MOSCOW (Sputnik) — In June, US President Donald Trump announced that the US would withdraw from the Paris climate deal, which is aimed at alleviating global warming due to the deteriorating environment. The US leader continued by stressing that Washington would pursue the renegotiation of the accord in order to make it more beneficial to the United States.
The move has been widely criticized in the US and abroad.
Climate Change May Be Propelled to UNSC Agenda
The importance of the climate change is growing internationally and given China’s interest in sustainable development, it may well raise the issue at the UN Security Council it will be chairing in July.
"China could certainly take the lead and China is taking the lead in climate change, so I think that they could definitely play a role there, if they choose to use [this] platform for discussing these issues," Tiy Chung, a communications officer with the Climate Clean Air Coalition (CCAC), told Sputnik.
According to Chung, while it is hard to predict what Beijing might do, "given the… security implications of climate change to both security and development," the issue could be addressed, at least to some extent, during China’s presidency.
"It [climate change] is definitely becoming more and more of an important subject in terms of security, in terms of development, the impacts of climate change," Chung said.
Given Washington’s recent withdrawal from Paris Climate Change Agreement and promises made by President Donald Trump to US miners, China may find itself filling the void as one of renewable energy champions.
Possible Ally in France, Opponent in US
Even if China may be more amenable to discussing this issue, there might not be "space" for Beijing to "bring up this agenda," Rae Kwon Chung, the 2007 Nobel Peace Prize laureate and former principal adviser on climate change to UN Secretary-General, told Sputnik.
"In view of President Trump’s position, maybe US might not like to discuss this issue. The situation might not be that favorable for China to bring up this subject," Chung said.
"If we can find one [supporter], it can be France. Because France is pushing the climate issue very hard. The agreement was from Paris. France has some kind of a feeling of ownership of this Paris climate agreement, so it might be France who could raise this issue," Chung underlined.
The expert expressed doubt over any resolutions potentially proposed or adopted during China’s presidency.
"I’m not sure whether [the other UNSC members] will choose to challenge the United States in the Security Council, whether it will be effective or not, because it might backfire," Chung stated.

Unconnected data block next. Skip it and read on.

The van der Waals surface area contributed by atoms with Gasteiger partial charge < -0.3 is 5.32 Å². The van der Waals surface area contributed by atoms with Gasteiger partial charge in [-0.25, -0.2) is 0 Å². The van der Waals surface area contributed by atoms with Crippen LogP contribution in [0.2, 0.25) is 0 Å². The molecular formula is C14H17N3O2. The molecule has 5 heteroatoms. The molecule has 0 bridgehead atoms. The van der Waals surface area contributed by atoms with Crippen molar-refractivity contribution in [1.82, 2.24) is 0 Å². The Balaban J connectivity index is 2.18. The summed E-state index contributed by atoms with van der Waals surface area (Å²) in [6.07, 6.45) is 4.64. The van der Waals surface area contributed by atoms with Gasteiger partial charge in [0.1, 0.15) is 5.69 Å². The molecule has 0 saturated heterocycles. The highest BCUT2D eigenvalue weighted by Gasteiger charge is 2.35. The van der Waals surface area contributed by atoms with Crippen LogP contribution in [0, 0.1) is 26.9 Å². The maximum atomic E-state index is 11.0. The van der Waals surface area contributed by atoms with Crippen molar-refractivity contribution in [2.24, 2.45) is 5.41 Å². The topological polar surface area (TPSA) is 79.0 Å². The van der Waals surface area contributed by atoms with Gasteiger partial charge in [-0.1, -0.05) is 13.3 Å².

He suggested that the UNSC members might prefer to discuss the issue informally, "behind the scenes."
The climate change implications for security may thus be discussed, as they have been in the past, within so-called "Arria-formula meetings," informal gatherings with flexible rules.
Beijing Historically Wary of UNSC Climate Change Discussions
Rueanna Haynes, a legal adviser at non-profit climate science and policy research center Climate Analytics, pointed out that China had not been supportive of discussing climate change at the UNSC in the past.
"The Chinese have maintained that the Security Council is not an appropriate forum for the discussion of Climate Change issues given its limited membership and non-recognition of the principle of CBDR RC [Common but Differentiated Responsibilities and Respective Capabilities, a principle acknowledging different degree of responsibility and capability of individual countries in regard to climate change]… I cannot imagine that the impending withdrawal of the United States from the Paris agreement would have changed China's position on this but stranger things have happened," Haynes told Sputnik.
"With the exception of Pacific Small Island Developing States, developing countries have traditionally been less supportive, (preferring to reaffirm the UNFCCC [The United Nations Framework Convention on Climate Change] as the primary forum for the discussion of climate change issues) although in recent years there has been acknowledgment among developing countries of the threat multiplier effect of climate change on international peace and security there is as yet no agreement on what the exact role of the Security Council should be on this issue beyond keeping it in view," Haynes stressed.
Small Island Developing States (SIDS) present an example of climate change becoming a veritable security threat. Sea level rise is one of the gravest dangers to consider in their case. A recent study published in the Nature scientific journal found that the rise of sea level went from 2.2 millimeters per year in 1993 to 3.3 millimeters in 2014, with Greenland ice sheet largely contributing to the increase. According to the National Aeronautics and Space Administration (NASA), sea level rise projections for 2100 vary between 0.2 meters and 2 meters (0.66 to 6.6 feet).
SIDS have been pushing the UNSC toward a more decisive action on the issue for years. This month might show whether China's presidency will help promote their cause.